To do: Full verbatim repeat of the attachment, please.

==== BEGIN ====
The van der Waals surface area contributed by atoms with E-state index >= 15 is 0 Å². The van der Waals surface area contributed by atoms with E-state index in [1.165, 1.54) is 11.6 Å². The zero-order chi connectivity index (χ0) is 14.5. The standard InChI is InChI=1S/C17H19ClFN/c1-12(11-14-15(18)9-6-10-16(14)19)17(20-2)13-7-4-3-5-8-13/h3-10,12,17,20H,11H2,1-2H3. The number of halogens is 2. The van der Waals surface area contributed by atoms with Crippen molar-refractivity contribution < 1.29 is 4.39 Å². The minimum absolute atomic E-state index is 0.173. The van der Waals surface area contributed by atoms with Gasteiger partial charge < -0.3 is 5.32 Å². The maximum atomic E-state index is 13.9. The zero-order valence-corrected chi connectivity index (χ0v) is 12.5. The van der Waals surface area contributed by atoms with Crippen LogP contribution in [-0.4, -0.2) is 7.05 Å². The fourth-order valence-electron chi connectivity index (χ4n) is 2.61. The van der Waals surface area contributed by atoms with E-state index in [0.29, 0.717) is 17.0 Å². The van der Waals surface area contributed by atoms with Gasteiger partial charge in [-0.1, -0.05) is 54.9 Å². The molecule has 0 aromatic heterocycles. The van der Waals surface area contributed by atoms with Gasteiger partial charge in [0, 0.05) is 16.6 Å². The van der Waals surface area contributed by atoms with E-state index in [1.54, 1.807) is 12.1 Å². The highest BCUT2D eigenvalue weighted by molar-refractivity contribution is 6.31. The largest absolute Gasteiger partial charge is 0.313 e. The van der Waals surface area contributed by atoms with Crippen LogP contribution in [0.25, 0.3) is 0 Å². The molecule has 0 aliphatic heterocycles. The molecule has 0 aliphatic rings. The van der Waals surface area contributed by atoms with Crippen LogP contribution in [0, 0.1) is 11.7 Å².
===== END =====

The van der Waals surface area contributed by atoms with E-state index >= 15 is 0 Å². The van der Waals surface area contributed by atoms with E-state index in [1.165, 1.54) is 11.6 Å². The zero-order chi connectivity index (χ0) is 14.5. The standard InChI is InChI=1S/C17H19ClFN/c1-12(11-14-15(18)9-6-10-16(14)19)17(20-2)13-7-4-3-5-8-13/h3-10,12,17,20H,11H2,1-2H3. The number of halogens is 2. The van der Waals surface area contributed by atoms with Crippen molar-refractivity contribution < 1.29 is 4.39 Å². The minimum absolute atomic E-state index is 0.173. The van der Waals surface area contributed by atoms with Gasteiger partial charge < -0.3 is 5.32 Å². The maximum atomic E-state index is 13.9. The zero-order valence-corrected chi connectivity index (χ0v) is 12.5. The van der Waals surface area contributed by atoms with Crippen LogP contribution in [-0.4, -0.2) is 7.05 Å². The fourth-order valence-electron chi connectivity index (χ4n) is 2.61. The van der Waals surface area contributed by atoms with E-state index in [0.29, 0.717) is 17.0 Å². The van der Waals surface area contributed by atoms with Gasteiger partial charge in [-0.1, -0.05) is 54.9 Å². The molecule has 0 aromatic heterocycles. The van der Waals surface area contributed by atoms with Gasteiger partial charge in [0, 0.05) is 16.6 Å². The van der Waals surface area contributed by atoms with E-state index in [1.54, 1.807) is 12.1 Å². The highest BCUT2D eigenvalue weighted by molar-refractivity contribution is 6.31. The largest absolute Gasteiger partial charge is 0.313 e. The van der Waals surface area contributed by atoms with Crippen LogP contribution in [0.25, 0.3) is 0 Å². The molecule has 0 aliphatic heterocycles. The molecule has 0 aliphatic rings. The van der Waals surface area contributed by atoms with Crippen LogP contribution in [0, 0.1) is 11.7 Å².